Former members of the Terrebonne Parish District 2-3 board did not violate Louisiana’s Open Meetings Law when they discussed the potential for hiring an attorney while outside of a meeting, Louisiana Attorney General Jeff Landry’s office has found.
“In the course of our investigation, we were unable to find a basis for taking action against the Recreation District,” wrote Assistant Attorney General Lauryn Sudduth in a letter dated June 15th, in response to a complaint. “Based upon the evidence presented to this office, we are compelled to decline any action against the Terrebonne Parish Recreation District 2-3 and its officials.”
The letter clears the board from suspicion of a violation regarding the specific incident alleged. An Ethics Board investigation of various aspects of District 2-3 conduct continues. Due to the confidential nature of Ethics Board cases prior to public discussion at an ethics board meeting details of that investigation are not available currently.
The open meetings complaint concerned an April 19, 2018 meeting of the recreation board at which then-chairman Gary Beeson introduced an attorney whose hiring was under consideration. The discussion of hiring an attorney was listed on the meeting agenda, a discussion of the potential for hiring an attorney and distribution of a proposal from his firm.
Under questioning from a reporter, Beeson said the discussion between himself and two other members of the board -- enough to form a quorum -- was held during a chance encounter.
Because the material from the lawyer had been distributed and no public attempts to find an attorney for the district were otherwise discussed or listed, The Times contacted Terrebonne Assistant District Attorney Jason Dagate, alleging a potential violation of the open meetings law. Such violations are not a criminal offense. If an open meetings law violation is found, any action on a matter of concern taken by that board is reversed.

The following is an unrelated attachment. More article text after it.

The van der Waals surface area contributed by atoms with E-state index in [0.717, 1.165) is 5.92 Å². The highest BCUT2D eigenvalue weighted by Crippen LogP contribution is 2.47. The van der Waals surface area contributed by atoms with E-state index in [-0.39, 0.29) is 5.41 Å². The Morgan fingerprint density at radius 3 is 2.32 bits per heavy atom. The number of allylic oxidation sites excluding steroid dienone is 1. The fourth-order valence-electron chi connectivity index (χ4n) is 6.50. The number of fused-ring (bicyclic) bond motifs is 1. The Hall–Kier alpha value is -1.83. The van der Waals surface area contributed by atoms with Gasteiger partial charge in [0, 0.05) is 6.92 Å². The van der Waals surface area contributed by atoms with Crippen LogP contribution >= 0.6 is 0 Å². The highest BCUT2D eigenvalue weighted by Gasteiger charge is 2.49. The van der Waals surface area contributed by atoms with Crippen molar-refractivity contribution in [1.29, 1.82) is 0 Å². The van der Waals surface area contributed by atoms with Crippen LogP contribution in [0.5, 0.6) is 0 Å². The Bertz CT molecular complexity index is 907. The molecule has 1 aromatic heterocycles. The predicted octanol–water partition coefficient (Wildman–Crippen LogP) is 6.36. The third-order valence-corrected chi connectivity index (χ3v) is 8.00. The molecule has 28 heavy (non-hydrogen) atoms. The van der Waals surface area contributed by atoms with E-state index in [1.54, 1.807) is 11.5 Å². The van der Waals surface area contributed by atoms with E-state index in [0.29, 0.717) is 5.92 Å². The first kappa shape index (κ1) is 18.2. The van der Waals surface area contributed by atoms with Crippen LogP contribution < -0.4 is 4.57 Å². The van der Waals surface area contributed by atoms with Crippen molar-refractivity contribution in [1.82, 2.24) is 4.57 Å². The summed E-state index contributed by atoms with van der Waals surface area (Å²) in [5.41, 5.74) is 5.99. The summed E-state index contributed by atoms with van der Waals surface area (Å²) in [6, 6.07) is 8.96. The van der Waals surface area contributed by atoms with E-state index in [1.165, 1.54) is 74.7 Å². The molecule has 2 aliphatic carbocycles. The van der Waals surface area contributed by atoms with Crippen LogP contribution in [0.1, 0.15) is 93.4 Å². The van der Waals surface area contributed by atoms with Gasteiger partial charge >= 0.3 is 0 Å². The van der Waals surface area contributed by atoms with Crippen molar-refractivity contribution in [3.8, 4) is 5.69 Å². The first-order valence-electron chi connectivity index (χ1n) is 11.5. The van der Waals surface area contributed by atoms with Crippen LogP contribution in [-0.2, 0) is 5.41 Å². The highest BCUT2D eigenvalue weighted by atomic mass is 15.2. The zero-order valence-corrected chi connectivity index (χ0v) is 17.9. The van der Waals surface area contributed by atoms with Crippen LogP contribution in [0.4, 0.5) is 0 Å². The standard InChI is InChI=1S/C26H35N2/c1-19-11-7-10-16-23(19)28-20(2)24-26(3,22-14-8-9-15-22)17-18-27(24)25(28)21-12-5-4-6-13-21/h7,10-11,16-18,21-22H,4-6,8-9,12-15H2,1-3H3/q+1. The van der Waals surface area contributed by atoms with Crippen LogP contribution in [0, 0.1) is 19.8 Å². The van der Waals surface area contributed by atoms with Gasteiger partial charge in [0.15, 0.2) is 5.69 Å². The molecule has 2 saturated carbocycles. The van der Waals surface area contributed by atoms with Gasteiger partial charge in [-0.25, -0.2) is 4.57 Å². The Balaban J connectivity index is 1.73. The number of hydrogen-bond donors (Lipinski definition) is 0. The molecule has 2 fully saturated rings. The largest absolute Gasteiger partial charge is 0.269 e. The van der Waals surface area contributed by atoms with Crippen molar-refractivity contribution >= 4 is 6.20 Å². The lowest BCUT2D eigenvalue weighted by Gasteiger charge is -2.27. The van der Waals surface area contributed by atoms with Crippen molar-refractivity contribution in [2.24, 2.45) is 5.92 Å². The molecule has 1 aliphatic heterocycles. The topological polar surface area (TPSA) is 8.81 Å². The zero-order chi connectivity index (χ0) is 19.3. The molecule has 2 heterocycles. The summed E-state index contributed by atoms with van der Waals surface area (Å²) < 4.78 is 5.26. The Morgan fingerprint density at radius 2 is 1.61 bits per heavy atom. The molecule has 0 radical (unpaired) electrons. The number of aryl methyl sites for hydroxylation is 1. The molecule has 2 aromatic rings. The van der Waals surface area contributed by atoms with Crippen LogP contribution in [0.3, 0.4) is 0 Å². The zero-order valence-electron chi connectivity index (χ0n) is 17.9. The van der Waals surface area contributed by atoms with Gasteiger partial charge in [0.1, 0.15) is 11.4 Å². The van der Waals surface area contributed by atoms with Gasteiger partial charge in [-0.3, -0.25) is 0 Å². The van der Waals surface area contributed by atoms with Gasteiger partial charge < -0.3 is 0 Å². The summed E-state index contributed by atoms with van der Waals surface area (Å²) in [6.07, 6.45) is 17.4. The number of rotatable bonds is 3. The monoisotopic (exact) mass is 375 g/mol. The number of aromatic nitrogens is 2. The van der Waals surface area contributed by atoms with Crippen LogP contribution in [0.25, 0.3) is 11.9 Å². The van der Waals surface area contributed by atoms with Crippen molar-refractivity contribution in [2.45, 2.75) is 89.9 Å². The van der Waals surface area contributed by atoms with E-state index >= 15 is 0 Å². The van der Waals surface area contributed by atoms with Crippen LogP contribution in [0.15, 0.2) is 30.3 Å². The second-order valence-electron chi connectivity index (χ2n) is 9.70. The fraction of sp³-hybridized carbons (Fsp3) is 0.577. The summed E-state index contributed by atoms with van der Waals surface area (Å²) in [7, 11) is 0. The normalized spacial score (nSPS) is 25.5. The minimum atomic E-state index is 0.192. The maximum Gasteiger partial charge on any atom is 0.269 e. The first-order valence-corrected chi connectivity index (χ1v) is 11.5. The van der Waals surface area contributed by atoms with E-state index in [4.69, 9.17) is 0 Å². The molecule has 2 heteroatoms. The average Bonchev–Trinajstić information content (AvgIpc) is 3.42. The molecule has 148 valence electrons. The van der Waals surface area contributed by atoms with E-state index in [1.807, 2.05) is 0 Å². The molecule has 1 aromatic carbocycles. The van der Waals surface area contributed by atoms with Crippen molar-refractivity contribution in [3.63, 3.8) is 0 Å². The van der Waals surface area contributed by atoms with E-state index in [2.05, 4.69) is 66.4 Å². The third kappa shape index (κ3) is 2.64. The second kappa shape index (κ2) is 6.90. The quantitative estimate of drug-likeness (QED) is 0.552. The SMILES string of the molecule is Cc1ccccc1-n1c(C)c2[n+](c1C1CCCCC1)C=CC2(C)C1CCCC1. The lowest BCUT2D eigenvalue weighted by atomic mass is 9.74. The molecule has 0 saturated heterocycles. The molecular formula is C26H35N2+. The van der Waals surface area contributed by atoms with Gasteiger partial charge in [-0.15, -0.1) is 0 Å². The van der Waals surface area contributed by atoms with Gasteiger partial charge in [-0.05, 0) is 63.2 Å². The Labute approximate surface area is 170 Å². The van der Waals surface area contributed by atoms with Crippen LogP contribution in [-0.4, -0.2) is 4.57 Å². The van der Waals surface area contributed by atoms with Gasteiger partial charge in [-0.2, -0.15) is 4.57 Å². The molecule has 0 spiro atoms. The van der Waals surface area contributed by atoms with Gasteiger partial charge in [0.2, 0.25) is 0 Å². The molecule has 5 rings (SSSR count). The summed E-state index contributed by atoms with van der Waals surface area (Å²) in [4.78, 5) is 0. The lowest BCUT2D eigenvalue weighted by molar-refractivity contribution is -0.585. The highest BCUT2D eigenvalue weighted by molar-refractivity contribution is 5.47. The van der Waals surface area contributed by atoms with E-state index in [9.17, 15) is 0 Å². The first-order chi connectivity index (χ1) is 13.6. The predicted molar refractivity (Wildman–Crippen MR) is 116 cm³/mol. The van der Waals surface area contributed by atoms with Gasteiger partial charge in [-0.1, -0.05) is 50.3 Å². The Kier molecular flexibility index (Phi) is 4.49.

“We contacted the Attorney General’s Office, and it was confirmed that an investigation was opened into the matter after they also received the complaint,” Dagate said. “Rather than conducting parallel investigations, we allowed them to handle the inquires. As such, our office will not be filing suit.”
Beeson cooperated with the resulting attorney general investigation and said there was one chance encounter with a board member after a baseball game at which the matter of hiring an attorney was discussed. Another, subsequent conversation was held with then-Vice Chairman Bobby Arceneaux.
The law, Sudduth wrote, shall not apply to chance meetings or when action is not taken.
“Additionally our office was unable to find any evidence of an intentional usurpation of the law during these encounters,” Sudduth stated. “Our authority to act in regards to any open meetings law violation may be exercised only on a verifiable factual basis … This office cannot presume that the facts stated by the … official are untrue and absent affirmative proof of of an irregularity or wrong-doing, we have no grounds on which to proceed against further.”
A totally new District 2-3 board has been assigned Parish Attorney Julius Hebert as its counsel, a decision having nothing to do with the prior board members, and so the question as regards the board, officials acknowledged is additionally moot.